When using PowerShell, it can be helpful to write a script’s output to a file instead of just viewing it on the screen.
For instance, I’ve created complex PowerShell scripts in the past that generate logging data when certain events occur. While running the script, I don’t necessarily care to see this logging data on the screen, but having a log file can be valuable for reference in the case of unexpected events.
As another example, I’ve built PowerShell scripts that gather system information and save it to a file. One of these is a disk health tool that generates a file containing health information for all the disks I use.
The bottom line is that there are millions of situations where you might need a PowerShell script to create a text file. However, the techniques required for creating a script can vary widely based on the specific goal you’re trying to achieve.
Basic Method for Creating and Appending a Text File
Simple file creation
Creating a basic text file is really simple. You can use the Out-File cmdlet followed by the path and name of the file you want to create.
Let’s say you want to generate a text string with the words “Hello from PowerShell” and write it to a file named Example.txt. You can achieve this with the following commands:
$String=“Hello from PowerShell” $String | Out-File -FilePath ‘C:\Temp\Example.txt’
Figure 1. I created a file named example.txt and used the Get-Content cmdlet to display the file’s contents.
Appending to existing files
If you want to add the phrase “Hello World” to the existing file, simply repeating the previous commands with “Hello World” instead of “Hello from PowerShell” would not work. If you did that, the new text would overwrite the old text. This is demonstrated in Figure 2.
Figure 2. The file has been overwritten.
To append the new text to the file, you can use the Add-Content command instead of the Out-File command. Here’s an example of how you can create a file and then append text to it:
$String=“Hello from PowerShell” $String | Out-File -FilePath ‘C:\Temp\Example.txt’ $String=“Hello World” $String | Add-Content ‘C:\Temp\Example.txt’
Figure 3. I have added a line of text to a file.
Okay, so that was a nice demo, but why would you ever need to use this technique in the real world? Well, consider a script that generates log files where the filename is based on the current date. The script starts by creating an empty file and then appends data each time logging information is generated.
In such a script, you’re not just writing static text to a file as in the previous example. Instead, the script uses string manipulation to create uniformly formatted logging data. This highlights an important point: When formatting output data in PowerShell, you aren’t restricted to string concatenation alone; you can also take advantage of escape codes for formatting.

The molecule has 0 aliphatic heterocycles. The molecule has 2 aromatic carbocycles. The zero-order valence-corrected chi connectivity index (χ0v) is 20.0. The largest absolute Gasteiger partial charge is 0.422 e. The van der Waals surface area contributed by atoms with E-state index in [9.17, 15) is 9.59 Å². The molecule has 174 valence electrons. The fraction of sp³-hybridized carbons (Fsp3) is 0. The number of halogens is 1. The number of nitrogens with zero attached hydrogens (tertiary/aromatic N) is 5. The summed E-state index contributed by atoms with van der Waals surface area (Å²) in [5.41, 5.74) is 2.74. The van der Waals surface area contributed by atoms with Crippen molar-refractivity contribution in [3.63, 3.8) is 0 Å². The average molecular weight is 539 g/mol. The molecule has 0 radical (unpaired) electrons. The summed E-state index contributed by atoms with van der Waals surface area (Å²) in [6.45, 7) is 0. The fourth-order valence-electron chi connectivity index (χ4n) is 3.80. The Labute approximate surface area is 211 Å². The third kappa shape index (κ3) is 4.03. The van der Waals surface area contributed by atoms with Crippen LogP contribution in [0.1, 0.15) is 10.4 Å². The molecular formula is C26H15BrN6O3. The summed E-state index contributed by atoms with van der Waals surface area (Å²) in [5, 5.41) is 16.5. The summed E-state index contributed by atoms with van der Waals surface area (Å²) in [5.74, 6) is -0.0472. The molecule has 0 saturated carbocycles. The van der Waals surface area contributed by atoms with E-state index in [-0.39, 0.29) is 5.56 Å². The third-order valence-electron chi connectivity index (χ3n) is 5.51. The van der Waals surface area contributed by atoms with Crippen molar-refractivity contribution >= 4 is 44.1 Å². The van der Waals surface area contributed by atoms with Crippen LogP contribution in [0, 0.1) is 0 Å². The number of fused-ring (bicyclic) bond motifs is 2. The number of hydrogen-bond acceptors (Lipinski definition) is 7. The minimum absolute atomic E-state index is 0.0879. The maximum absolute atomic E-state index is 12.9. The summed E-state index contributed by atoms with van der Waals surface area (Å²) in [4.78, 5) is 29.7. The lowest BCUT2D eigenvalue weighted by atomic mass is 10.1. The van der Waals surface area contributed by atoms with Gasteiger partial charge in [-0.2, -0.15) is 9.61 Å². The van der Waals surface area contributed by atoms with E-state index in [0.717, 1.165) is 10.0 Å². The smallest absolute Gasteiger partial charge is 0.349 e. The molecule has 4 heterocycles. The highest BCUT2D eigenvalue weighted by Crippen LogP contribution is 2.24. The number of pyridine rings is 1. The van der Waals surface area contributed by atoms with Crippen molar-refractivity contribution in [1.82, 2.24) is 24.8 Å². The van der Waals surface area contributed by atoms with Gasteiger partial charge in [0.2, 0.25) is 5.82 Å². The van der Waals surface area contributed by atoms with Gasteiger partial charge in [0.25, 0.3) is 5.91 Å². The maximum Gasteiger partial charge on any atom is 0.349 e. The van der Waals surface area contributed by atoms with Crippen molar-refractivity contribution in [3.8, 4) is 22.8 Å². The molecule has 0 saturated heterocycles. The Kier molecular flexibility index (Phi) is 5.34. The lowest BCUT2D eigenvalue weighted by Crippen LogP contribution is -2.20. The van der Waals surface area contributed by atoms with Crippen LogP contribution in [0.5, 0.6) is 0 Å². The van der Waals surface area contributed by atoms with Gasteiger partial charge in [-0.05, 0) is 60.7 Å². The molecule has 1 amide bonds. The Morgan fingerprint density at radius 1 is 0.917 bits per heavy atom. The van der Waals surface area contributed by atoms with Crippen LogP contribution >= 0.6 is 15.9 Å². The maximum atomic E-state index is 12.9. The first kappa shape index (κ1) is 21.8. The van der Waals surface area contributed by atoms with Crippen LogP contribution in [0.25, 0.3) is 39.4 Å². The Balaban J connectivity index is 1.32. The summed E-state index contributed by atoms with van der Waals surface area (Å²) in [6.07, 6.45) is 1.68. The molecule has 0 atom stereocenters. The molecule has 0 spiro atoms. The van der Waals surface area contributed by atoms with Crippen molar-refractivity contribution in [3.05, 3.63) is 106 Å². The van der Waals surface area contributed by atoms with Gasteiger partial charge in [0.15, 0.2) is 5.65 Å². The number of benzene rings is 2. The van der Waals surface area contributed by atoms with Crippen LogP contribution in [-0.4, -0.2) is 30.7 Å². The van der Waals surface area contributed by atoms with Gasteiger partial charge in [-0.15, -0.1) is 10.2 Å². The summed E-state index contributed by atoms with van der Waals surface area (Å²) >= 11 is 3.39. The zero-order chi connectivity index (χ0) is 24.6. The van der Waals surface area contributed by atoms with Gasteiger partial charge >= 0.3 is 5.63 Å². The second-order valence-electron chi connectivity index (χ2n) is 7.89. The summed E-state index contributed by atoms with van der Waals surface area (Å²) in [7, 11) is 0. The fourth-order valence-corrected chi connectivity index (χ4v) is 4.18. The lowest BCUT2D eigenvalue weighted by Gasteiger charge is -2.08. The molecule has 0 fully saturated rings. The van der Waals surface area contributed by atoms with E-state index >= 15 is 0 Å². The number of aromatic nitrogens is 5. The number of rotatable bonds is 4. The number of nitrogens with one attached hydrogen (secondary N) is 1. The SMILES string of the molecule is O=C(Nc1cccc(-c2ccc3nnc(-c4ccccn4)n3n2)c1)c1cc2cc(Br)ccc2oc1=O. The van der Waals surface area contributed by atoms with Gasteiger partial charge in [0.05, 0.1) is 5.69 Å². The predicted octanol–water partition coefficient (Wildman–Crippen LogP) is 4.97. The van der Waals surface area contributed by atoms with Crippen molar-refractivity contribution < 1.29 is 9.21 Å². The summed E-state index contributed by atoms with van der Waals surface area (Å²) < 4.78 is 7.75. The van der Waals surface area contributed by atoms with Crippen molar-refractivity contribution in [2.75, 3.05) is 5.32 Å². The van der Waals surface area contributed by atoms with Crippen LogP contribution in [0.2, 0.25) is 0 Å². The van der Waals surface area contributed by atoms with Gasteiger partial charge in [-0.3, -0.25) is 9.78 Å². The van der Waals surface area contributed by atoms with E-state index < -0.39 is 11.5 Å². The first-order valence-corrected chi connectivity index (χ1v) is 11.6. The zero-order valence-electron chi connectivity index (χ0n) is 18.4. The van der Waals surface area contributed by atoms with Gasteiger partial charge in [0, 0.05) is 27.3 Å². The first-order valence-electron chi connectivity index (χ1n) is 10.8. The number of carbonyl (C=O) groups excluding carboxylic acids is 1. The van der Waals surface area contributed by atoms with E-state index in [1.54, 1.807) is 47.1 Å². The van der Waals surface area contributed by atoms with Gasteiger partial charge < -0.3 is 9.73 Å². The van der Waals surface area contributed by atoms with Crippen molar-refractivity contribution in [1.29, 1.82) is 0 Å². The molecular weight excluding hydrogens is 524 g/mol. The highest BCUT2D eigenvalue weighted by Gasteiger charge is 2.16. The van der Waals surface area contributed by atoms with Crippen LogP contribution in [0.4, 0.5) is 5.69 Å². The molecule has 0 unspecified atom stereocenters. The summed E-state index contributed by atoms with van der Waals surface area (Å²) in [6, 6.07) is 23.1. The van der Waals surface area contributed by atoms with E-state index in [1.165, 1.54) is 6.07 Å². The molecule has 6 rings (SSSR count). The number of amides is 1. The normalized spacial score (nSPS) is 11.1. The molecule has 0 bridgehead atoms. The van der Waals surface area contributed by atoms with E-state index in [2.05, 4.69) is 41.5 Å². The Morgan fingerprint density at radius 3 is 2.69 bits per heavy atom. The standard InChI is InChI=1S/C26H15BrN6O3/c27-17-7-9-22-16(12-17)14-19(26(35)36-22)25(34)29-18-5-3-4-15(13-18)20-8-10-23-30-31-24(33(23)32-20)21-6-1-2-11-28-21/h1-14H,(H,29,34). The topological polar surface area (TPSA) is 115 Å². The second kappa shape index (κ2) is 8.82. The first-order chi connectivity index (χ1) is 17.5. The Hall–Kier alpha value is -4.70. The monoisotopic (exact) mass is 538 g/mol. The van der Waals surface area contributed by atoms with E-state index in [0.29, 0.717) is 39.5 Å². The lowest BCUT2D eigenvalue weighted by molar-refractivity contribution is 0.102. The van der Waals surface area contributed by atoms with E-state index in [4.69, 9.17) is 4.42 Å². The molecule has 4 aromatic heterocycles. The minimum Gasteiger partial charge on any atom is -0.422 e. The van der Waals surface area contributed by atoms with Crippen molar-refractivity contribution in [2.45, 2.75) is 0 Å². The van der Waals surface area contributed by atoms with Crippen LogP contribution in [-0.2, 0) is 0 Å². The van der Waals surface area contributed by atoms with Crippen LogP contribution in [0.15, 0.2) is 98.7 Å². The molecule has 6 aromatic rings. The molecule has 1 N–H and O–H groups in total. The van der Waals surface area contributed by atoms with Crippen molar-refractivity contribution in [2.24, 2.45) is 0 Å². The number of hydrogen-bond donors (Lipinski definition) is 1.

Using Escape Codes for Formatting
Escape codes in PowerShell apply special formatting to a string. To include an escape code, use the backward apostrophe (or backtick, found just to the left of the 1 key on a standard keyboard) followed by the number or letter associated with the code you want to use. It’s important to note that escape codes work only in strings designated with double quotation marks – e.g., $String=“Hello World”. They do not apply to strings using single quotation marks, such as $String=‘Hello World’.
Microsoft provides a list of escape codes here. Some of the more useful escape codes include the following:
`0 Null `a Alert (Causes the system to make a noise) `b Backspace `n New Line `t Tab
Example: tabbed data
Let’s suppose that we are creating a PowerShell log file where you want to display three distinct pieces of data on each row. You can do this with the following code:
$String=”Data1`tData2`tData3” $String | Out-File -FilePath ‘C:\Temp\Example.txt’ $String=”Data4`tData5`tData6” $String | Add-Content ‘C:\Temp\Example.txt’ $String=”Data7`tData8`tData9” $String | Add-Content ‘C:\Temp\Example.txt’ Get-Content Example.txt
In this case, we are simply using words like “Data1” and “Data4” as placeholders for actual data. Even so, this example clearly illustrates that using the `t escape code prompts PowerShell to insert a tab before a piece of data. You can see the result in Figure 4.
Figure 4. The use of an escape code has produced tabbed data.
Of course, we could achieve the same outcome by creating an object and then exporting the object to a text file. However, using escape characters is a handy alternative in situations where the output can widely vary, making the use of an object impractical.
About the authorBrien Posey is a bestselling technology author, speaker, and 21x Microsoft MVP. In addition to his ongoing work in IT, Posey has trained as a commercial astronaut candidate in preparation to fly on a mission to study polar mesospheric clouds from space.>